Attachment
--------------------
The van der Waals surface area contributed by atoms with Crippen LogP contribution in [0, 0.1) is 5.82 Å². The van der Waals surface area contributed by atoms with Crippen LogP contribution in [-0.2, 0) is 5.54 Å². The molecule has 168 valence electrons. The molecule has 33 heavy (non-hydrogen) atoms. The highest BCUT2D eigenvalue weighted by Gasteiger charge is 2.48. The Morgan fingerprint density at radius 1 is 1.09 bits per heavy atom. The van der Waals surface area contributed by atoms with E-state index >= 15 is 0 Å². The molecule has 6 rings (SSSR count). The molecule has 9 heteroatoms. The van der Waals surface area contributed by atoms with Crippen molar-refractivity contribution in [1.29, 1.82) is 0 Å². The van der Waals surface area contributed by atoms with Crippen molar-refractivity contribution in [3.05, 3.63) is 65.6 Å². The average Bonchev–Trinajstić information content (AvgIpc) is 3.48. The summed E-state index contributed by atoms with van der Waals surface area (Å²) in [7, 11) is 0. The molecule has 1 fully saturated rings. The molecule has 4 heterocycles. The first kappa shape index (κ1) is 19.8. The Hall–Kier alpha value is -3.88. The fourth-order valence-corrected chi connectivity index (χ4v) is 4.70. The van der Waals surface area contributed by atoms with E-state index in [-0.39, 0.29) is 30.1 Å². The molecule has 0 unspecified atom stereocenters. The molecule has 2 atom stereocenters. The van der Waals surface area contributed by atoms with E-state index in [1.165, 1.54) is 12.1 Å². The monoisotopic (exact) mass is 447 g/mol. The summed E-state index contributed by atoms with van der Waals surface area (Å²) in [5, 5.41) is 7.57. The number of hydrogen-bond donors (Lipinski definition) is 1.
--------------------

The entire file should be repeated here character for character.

The van der Waals surface area contributed by atoms with Crippen LogP contribution in [0, 0.1) is 5.82 Å². The van der Waals surface area contributed by atoms with Crippen LogP contribution in [-0.2, 0) is 5.54 Å². The molecule has 168 valence electrons. The molecule has 33 heavy (non-hydrogen) atoms. The highest BCUT2D eigenvalue weighted by Gasteiger charge is 2.48. The Morgan fingerprint density at radius 1 is 1.09 bits per heavy atom. The van der Waals surface area contributed by atoms with E-state index >= 15 is 0 Å². The molecule has 6 rings (SSSR count). The molecule has 9 heteroatoms. The van der Waals surface area contributed by atoms with Crippen molar-refractivity contribution in [1.29, 1.82) is 0 Å². The van der Waals surface area contributed by atoms with Crippen molar-refractivity contribution in [3.05, 3.63) is 65.6 Å². The average Bonchev–Trinajstić information content (AvgIpc) is 3.48. The summed E-state index contributed by atoms with van der Waals surface area (Å²) in [7, 11) is 0. The molecule has 1 fully saturated rings. The molecule has 4 heterocycles. The first kappa shape index (κ1) is 19.8. The Hall–Kier alpha value is -3.88. The fourth-order valence-corrected chi connectivity index (χ4v) is 4.70. The van der Waals surface area contributed by atoms with E-state index in [-0.39, 0.29) is 30.1 Å². The molecule has 0 unspecified atom stereocenters. The molecule has 2 atom stereocenters. The van der Waals surface area contributed by atoms with E-state index in [1.165, 1.54) is 12.1 Å². The monoisotopic (exact) mass is 447 g/mol. The summed E-state index contributed by atoms with van der Waals surface area (Å²) in [5, 5.41) is 7.57. The number of hydrogen-bond donors (Lipinski definition) is 1.